I’m only a few years ahead of you in terms of when I started attendinghood. I have also debated whether to put my 401k pretax vs Roth. When I was an associate (en employee and not yet a partner of the group), I contributed it mostly pretax dollars to 401k.

    Now that I’m a self-employed partner, I can contribute a total of $55,000. So now I contribute $18,500 to a Roth 401k and the rest ($36,500) is contributed pretax to my Keogh.

    I think it’s good to have both pretax and posttax dollars in retirement accounts as a hedge :).

    • ThePhysicianPhilosopher

      I completely agree! And was doing the same as you (Roth on my own plus pre-tax from employer) for the same reason… And a few others. I am a Roth lover and not afraid to show it!

  3. timeinthemarket

    I think the higher your income, the more it makes sense to go traditional 401k since the taxes saved are probably(not guaranteed) going to be higher than they will be in retirement.

    There’s something to be said for tax diversification too and no harm in having some ROTH dollars out there in case the tax rates soars to 90% sometime in the future :).

    • ThePhysicianPhilosopher

      Funny you should say that. Winning Personal Finance and I are going to do a debate on this exact topic (Roth versus pre tax for high income earners into a 401K).

      I think there are merits to both! I am a Roth lover. I’ll admit it though

  4. Gasem

    Only debt I ever had was my mortgage, but I didn’t hate it and I didn’t sweat to retire it. I got a write off on my taxes and I had more available to stuff my accounts. I am not a fan of IRA like investments if you plan to live a long time. The investments grow tax free BUT the government then assumes control and between SS and RMD forces you into a higher tax bracket than you want to be in. Once a spouse dies you are taxed often at 2 brackets higher. It’s absolute robbery to a widow or widower. Take a tax calculator http://taxplancalculator.com/ and an RMD calculator

    a SS calculator https://www.aarp.org/work/social-security/social-security-benefits-calculator.html#/step1

    Work up your RMD cash flow for like 10-15 years then work up single or married taxes based on your maxed out IRA or 401K

    If you stuff 55K per year for 20 years starting at age 35 you will have 2,2M at age 55. If that grows to 5.9M at age 70 with no additional input. your RMD at 80, ten years into retirement is 374000 plus about 65K SS between you and the wife, about 439,000 taxes on that are $95000 in the 35% bracket. single taxes would be 124,000 bux on the same income, and that presumes taxes don’t go up. It will actually be a little less since SS would drop a little for the surviving spouse. So much for the lower tax bracket argument. You will easily win the Roth argument see my article


    • ThePhysicianPhilosopher

      Thanks for the thorough reply! I am a big fan of Roth money the larger the pile of money you’ll have because of the lack of RMD on Roth IRA money. So, the more money you can stuff on that side (if you are going to have a large sum), the better. This helps avoid a lot of those pesky RMD’s.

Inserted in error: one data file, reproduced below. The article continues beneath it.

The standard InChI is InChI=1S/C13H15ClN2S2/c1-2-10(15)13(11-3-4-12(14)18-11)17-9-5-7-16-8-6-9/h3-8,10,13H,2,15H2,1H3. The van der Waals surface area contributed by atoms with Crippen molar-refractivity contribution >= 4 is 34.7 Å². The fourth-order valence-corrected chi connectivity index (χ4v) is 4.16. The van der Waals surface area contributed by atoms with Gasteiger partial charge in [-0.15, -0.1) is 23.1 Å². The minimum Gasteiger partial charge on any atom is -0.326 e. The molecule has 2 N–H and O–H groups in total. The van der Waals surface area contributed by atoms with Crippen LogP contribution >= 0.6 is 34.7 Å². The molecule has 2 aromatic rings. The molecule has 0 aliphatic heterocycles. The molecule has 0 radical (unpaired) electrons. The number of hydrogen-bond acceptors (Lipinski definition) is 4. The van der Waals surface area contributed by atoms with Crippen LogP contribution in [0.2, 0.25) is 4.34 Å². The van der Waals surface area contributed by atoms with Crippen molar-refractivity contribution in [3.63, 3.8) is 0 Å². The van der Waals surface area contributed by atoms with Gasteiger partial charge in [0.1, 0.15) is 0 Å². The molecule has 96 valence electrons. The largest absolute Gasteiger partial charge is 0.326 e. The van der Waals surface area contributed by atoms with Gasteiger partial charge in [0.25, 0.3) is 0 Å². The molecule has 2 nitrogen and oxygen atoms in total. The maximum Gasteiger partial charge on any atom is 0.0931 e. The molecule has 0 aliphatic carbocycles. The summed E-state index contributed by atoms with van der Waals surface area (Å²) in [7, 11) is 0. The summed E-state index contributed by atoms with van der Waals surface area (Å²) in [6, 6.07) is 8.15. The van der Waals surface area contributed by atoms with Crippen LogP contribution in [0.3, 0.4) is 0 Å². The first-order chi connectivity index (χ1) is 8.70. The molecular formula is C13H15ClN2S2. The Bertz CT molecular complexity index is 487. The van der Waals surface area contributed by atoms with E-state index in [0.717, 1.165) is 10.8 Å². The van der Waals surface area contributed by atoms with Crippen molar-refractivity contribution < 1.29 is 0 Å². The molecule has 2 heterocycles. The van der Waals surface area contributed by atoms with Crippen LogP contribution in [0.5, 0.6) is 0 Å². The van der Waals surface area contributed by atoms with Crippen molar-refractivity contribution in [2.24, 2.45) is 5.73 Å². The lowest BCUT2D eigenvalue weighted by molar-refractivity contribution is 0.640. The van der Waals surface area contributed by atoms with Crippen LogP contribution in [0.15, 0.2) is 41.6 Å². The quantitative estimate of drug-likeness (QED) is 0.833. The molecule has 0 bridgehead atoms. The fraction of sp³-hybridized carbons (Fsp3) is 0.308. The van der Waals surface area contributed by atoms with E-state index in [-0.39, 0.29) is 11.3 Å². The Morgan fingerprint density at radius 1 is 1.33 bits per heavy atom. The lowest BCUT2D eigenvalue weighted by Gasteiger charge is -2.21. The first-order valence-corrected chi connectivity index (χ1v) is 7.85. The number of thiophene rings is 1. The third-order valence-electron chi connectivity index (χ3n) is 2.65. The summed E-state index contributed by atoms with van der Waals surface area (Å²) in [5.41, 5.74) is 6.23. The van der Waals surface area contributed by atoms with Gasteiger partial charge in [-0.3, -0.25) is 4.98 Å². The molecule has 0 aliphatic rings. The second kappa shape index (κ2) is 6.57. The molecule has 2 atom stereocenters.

Now you are completely right about my heirs. They will have to pay an RMD on my Roth IRA, but my spouse will not. A Stretch Roth IRA as an heir is a pretty sweet deal, RMD’s included, though. They get tax-free money given to them ever year and the rest continues to grow tax-free. I’d take that in a heart beat.

      Cool article on DDD! Lots of math, Gasem. Are you sure you didn’t have an original background as a math professor? 🙂


  5. Gasem

    I wish I was a math professor! In grad school I had a bunch of friends in the Math dept. Interesting crowd. I was EE and chemistry undergrad and biophysics and neuroscience in grad school, worked on the bio-electricity of strokes and brain injury. Interesting stuff but nobody wanted to fund me. I wound up doing EE and teaching Electronics at a local college before applying to Med school. I used math as a sledge hammer to inelegantly beat my problems into plowshares, instead of the heady and delicate filigree of Mandelbrot sets and such.

    • ThePhysicianPhilosopher

      Looks like it all worked out in the end. Probably made you a more well rounded person, too.

      I am really grateful for my philosophy major in undergrad (doubled with chem). Made me a better person in the end.

  6. Gasem

    I remember sitting in a bar drinking a beer after my P-Chem final. I was fried. I was an undergrad but that P-Chem class was graduate level, most changeling course I ever did. I sat there looking at the bubbles and realized I knew the equations that determine why the bubbles form on the bottom and why if you pour at an angle you get more beer and less head. I realized I now understood the basis of the universe.

    I had a total gas in my life no complaints

    • ThePhysicianPhilosopher

      Hahahah that’s hilarious. I hated P Chem. Only class I can rememeber where I tried as hard as I could and scraped out a B. I wouldn’t put it on my worst enemy!